After a year of fruitless talks over NIS 850 million in debt, Yossi Maiman handed over control of his Ampal-American Israel Corporation to the company's bondholders.
The announcement surprised both Ampal's management and the creditors committee that had been appointed by a U.S. court to represent the bondholders after it filed for bankruptcy protection. The two sides met on Monday in Tel Aviv for further debt talks.
Bondholders said yesterday they will now have to form a management group in coming days to supervise the assets bequeathed to them. They include the natural gas pipeline running across the Sinai Peninsula to Israel, an option for 25% of an ethanol project in Colombia, a 37% stake in the Lev Hamifratz shopping mall and Gadot Chemicals Tankers & Terminals.
It was the pipeline, Ampal's biggest and most important asset, that sunk the company after the fall of Egyptian President Hosni Mubarak in 2011. Egypt cut off gas supplies to Israel, first due to a spate of terror attacks on the installation and later by cancelling the contract outright last April.
But bondholders said the decision was inevitable. "Maiman decided to surrender control of Ampal a minute before the American court would have wrested control from him by force," said Ofer Shapira, an attorney representing bondholders.
Shapira had presented a petition to the court last Thursday to rescind a period of exclusivity that Maiman had over Ampal assets and, the lawyer said, the court would have almost certainly accepted it.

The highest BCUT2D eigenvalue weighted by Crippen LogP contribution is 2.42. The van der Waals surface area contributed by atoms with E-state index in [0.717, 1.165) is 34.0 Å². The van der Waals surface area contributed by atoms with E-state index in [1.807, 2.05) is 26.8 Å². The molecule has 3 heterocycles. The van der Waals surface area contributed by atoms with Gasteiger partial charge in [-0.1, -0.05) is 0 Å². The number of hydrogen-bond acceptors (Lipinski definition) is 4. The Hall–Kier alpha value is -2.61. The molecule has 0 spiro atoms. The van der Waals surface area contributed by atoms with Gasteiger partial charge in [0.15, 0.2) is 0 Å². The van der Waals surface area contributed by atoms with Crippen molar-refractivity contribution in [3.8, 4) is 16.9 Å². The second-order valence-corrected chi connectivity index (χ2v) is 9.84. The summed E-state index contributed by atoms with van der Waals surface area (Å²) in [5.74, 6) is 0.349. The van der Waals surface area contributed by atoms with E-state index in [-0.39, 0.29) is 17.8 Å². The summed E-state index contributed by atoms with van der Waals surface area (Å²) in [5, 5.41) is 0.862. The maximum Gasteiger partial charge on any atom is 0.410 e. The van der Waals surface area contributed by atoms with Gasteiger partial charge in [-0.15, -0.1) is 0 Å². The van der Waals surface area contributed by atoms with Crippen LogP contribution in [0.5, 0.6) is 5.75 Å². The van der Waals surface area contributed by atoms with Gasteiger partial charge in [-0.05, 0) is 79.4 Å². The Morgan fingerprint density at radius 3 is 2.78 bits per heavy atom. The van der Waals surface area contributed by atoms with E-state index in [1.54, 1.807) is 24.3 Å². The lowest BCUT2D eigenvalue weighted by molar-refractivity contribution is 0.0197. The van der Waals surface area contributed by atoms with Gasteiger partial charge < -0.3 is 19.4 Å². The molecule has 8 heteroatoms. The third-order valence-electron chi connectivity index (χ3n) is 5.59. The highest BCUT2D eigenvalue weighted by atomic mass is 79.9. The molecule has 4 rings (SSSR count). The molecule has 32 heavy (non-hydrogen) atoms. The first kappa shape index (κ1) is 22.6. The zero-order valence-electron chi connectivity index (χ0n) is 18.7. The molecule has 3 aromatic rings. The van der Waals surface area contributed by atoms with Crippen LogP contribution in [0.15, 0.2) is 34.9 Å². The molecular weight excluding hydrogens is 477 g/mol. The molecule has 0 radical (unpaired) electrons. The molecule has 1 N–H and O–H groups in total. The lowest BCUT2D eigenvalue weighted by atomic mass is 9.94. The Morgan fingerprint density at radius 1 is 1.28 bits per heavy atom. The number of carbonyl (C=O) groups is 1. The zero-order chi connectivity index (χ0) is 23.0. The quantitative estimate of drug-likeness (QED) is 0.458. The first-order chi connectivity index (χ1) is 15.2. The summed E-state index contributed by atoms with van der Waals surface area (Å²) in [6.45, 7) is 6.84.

"Maiman's announcement is a sign of good will," Shapira said. "It's a pity that he didn't hand over the keys last August and save the investor public in Israel unnecessary complications in the United States, which entailed a lot of costs."
The loss of the pipeline revenue made it impossible for Ampal to service the NIS 850 million in debt it had with bondholders. The company tried to reach a settlement but failed repeatedly. In an earlier surprise move, Maiman turned to U.S. courts two and a half months ago to win Chapter 11 protection from credits. Ampal is a U.S.-registered company.
The court gave him three months to negotiate with bondholders while his assets were protected from creditors. But even with the bargaining chip in hand, Maiman failed to reach what he regarded as improved terms over what the two sides had discussed previously.
Those included a grace period of two years before repayments began, as well as a promise by bondholders not to launch personal lawsuits against Maiman in return for his injecting $6 million of his own capital into the company.
With a debt settlement not being supervised by an American court, bondholders' representatives decided to pursue one of two strategies - to either win better settlement terms or, failing that, to take control of Ampal.
Now, bondholders will appoint managers who will run the company in the interest of the public rather than the controlling shareholders, Meitav and Psagot, two of the biggest institutional bondholders, according to a statement. "We believe that the Israeli capital market should condemn the futile behavior of Yossi Maiman and his associates and not allow further incidents like this one," it said.
The pipeline, operated by Ampal's East Mediterranean Gas Company unit, could yields tens of millions of dollars in income from lawsuits the company has filed against the Egyptian government.